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Sustained loan demand may push more NBFCs to co-lending pacts

The borrower would pay interest at a weighted average lending rate, which is lower than the interest rate of a typical NBFC loan.

Sustained loan demand may push more NBFCs to co-lending pacts
Due to the benefits, co-lending pacts between banks and non-bank lenders are frequent.

More non-banking finance companies (NBFCs) are likely to pursue co-lending partnerships going ahead, in a bid to grow their balance sheets at a time when these entities are expected to post a double-digit growth in credit in 2022-23 (April-March).

“While NBFCs’ assets will grow in double-digit levels in the medium term, their balance sheets may not grow to that extent on account of the asset-light business strategy that a number of NBFCs plan to follow,” Krishnan Sitaraman, senior director and deputy chief ratings officer, Crisil Ratings, said.

“In this strategy, mechanisms like co-lending and assignments are expected to increase, especially for medium and small-sized NBFCs,” Sitaraman added.

This need for these partnerships also arises from the fact that the sustained demand for credit brings risks on the asset quality front.

Additionally, these partnerships can provide a boost to non-bank lenders’ liquidity as unlike banks, most NBFCs are not permitted to raise public deposits, say bankers.

At a recent event, Godrej Capital MD & CEO Manish Shah highlighted that the non-banking financial sector needs to relook at underwriting credit not just by sharing key borrower data but also by sharing credit risks.

In fact, a recent KPMG report showed that NBFCs’ outstanding credit to the default-prone micro, small and medium-sized enterprises(MSME) sector stood at Rs 3.6 trillion on June 30.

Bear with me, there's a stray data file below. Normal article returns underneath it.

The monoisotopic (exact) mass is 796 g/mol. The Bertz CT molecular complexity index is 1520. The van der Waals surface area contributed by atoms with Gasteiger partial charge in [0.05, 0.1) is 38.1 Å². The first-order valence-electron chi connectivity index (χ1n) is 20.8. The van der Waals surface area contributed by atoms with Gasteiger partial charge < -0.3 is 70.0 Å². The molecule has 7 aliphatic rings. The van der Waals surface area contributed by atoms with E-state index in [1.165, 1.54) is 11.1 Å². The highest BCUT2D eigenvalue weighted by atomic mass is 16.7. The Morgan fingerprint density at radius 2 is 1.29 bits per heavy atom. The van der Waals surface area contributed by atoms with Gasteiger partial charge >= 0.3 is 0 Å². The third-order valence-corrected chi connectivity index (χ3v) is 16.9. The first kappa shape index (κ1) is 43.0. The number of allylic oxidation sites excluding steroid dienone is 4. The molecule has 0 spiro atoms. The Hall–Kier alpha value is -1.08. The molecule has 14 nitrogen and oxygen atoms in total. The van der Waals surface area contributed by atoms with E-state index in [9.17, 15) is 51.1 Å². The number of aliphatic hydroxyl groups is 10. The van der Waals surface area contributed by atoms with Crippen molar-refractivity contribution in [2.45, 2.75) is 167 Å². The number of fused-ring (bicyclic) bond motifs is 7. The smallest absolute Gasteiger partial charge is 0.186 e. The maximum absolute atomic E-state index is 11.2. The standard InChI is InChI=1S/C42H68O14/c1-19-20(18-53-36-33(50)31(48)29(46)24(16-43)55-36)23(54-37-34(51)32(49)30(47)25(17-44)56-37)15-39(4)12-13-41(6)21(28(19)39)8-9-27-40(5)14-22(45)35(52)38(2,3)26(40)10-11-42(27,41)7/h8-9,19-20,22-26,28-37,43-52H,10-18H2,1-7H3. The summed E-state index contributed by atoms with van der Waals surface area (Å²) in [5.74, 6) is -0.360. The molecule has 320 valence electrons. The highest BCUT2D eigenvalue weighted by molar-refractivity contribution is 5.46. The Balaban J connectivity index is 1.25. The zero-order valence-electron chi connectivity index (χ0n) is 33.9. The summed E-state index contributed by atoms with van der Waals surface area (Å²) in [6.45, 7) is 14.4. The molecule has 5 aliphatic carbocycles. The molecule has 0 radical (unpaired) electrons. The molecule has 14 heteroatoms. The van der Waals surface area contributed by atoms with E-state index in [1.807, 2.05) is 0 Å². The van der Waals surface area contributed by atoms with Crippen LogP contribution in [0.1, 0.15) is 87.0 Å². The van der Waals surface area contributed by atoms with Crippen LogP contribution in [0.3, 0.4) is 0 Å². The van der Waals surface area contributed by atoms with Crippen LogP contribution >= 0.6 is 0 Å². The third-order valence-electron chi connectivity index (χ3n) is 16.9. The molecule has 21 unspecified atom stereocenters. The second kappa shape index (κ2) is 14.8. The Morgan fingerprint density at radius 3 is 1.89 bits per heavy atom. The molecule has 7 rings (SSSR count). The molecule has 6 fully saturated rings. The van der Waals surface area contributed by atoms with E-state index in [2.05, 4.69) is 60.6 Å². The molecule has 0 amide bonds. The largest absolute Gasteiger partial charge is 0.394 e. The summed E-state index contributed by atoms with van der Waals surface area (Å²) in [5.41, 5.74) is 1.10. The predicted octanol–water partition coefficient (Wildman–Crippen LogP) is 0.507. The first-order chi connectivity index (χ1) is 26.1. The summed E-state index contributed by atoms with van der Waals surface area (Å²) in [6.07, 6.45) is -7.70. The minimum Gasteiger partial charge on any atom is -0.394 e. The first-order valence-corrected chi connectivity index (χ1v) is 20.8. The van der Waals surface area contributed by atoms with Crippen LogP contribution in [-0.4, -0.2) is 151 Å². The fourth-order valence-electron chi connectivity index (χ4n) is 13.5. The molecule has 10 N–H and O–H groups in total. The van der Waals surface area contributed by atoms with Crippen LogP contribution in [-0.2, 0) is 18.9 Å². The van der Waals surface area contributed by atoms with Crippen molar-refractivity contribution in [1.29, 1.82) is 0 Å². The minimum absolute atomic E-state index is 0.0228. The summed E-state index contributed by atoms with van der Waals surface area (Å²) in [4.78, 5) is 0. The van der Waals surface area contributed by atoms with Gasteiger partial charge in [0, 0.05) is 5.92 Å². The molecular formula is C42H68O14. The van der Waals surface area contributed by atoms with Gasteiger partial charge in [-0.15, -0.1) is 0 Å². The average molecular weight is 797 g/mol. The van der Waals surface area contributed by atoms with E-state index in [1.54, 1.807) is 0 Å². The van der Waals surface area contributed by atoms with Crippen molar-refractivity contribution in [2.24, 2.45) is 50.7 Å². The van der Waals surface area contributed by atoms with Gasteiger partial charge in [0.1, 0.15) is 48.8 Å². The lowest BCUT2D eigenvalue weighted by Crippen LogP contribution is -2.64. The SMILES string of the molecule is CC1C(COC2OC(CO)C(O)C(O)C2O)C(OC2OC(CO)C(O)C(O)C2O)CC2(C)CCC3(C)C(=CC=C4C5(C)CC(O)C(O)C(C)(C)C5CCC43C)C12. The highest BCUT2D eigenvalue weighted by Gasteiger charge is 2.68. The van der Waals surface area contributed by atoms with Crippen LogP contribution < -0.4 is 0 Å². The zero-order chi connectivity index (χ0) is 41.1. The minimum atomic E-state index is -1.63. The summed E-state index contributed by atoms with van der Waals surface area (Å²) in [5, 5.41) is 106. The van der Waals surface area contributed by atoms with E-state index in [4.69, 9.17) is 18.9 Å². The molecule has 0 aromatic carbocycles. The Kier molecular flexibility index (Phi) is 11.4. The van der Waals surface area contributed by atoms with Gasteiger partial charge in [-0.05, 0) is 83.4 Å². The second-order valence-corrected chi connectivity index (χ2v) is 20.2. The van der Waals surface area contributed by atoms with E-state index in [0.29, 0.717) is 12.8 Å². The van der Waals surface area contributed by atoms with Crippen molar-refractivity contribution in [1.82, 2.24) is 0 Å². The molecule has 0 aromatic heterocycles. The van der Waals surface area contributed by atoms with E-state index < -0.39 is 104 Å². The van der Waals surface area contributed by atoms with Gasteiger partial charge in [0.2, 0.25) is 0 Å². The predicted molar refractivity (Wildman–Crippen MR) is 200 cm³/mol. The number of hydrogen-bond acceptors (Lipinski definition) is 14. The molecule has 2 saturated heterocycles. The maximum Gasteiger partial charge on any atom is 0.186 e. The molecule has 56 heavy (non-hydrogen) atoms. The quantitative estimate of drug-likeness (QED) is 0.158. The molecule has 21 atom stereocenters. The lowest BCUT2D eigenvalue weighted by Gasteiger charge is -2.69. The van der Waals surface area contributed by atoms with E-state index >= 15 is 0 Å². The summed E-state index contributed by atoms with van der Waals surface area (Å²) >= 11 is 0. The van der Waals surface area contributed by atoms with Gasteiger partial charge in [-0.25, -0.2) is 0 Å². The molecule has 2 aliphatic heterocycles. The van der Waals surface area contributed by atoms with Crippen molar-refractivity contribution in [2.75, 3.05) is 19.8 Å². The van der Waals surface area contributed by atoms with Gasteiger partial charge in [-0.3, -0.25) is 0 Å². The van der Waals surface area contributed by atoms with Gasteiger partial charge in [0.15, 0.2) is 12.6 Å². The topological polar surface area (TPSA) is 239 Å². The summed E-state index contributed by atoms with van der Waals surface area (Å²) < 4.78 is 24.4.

In such a scenario, co-lending partnerships with banks can help non-bank lenders manage their assets and liabilities better, say experts.

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Typically, a co-lending partnership is an 80:20 arrangement wherein 80% of the loan would be booked on the bank’s balance sheet, whereas the remaining 20% would be booked on the NBFC’s balance sheet.

The borrower would pay interest at a weighted average lending rate, which is lower than the interest rate of a typical NBFC loan.

The non-bank lender originates the loan and makes collections of the same on a monthly basis for a servicing fee paid by the bank. Here, the NBFC is cushioned from the impact of a loan default as a majority of the loan exposure in borne by the bank.

Also, these partnerships help non-bank lenders preserve capital as they will not be required to provide capital for the portion of that loan that would be on the books of the partner bank. This is a key benefit, given that the borrowing costs of NBFCs are expected remain high going ahead.

“It (co-lending partnerships) will aid in assets and liability management. It allows NBFCs to earn differential interest, which increases their profitability and strengthens their balance sheet,” Kishore Lodha, chief financial officer, U GRO Capital, said.

On the other hand, these partnerships enable banks to save on operating expenditure and help them grow their loan books at a faster pace, a senior director at a credit rating agency said.

Due to the benefits, co-lending pacts between banks and non-bank lenders are frequent.

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In March, India’s largest lender State Bank of India (SBI) announced co-lending agreements with five housing financiers including PNB Housing Finance and IIFL Home Finance.

In fact, SBI has also inked co-lending agreements with U Gro Capital and Capri Global Capital in order to lend to MSMEs.

In December 2021, U GRO Capital MD & CEO Shachindra Nath told FE in an interaction that co-lending volumes will likely hit Rs 30,000 crore by the end of 2022-23.

But the onus under these arrangements falls on originator non-bank lenders to ensure that the asset quality of the co-lending loan pool does not deteriorate, say experts.

“While co-lending is primarily a risk-sharing model in which each partner shares risk in the agreed-upon portfolio ratio, NBFCs should be aware that lenders will be closely monitoring the portfolio behaviour of the co-lending pool,” Lodha said.

“If any of the partners’ pool performance falls short of expectations, large lenders will be hesitant to do additional co-lending through those partners.”

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First published on: 30-11-2022 at 01:30:00 am